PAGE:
This thesis work intends to provide a contribution in the field of research on Stefan Zweig through the in-depth study of his most famous and emblematic biographies that made the writer's fortune worldwide in the 1930s. During the research, it emerged that Zweig's biographies represent a field that has remained largely unexplored. In addition to interviews with specialists, this aspect is confirmed by the limited number of studies relating to this topic, appeared mostly in the form of not always exhaustive journal articles. Particularly, the biographies dedicated to the two queens Marie Antoinette and Maria Stuart are little taken into account, as well as the biographical study focused on the French poet Marceline Desbordes-Valmore. From the in-depth analysis of scientific sources it becomes also clear how the terminology with which these works are indicated is problematic, in that we sometimes speak of “biography” and sometimes of “novel”; sometimes these two terms appear interchangeable within a same work. With this work, an attempt was therefore made to resolve this dilemma in favour of the concept of “biography”, a term which, due to its hybridity, appears not only more adequate but above all conforming to the writer's statements.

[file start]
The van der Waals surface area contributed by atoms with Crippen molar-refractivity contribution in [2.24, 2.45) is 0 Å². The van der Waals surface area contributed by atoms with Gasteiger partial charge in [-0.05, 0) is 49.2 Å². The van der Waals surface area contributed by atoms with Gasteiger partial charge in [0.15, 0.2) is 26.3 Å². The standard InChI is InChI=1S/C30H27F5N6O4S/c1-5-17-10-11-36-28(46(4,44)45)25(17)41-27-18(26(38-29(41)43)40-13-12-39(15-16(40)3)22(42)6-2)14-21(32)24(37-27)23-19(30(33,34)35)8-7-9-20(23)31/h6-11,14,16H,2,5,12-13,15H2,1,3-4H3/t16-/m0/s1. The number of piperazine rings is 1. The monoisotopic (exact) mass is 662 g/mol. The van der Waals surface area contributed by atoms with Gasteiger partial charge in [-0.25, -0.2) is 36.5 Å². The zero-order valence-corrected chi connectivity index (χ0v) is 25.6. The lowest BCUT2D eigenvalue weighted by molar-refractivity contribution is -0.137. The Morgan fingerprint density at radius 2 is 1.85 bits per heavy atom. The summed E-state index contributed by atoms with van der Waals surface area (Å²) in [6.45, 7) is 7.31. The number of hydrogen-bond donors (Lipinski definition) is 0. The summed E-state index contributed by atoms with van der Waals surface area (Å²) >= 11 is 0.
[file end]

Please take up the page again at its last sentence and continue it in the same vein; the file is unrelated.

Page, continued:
University of Salzburg, Austria
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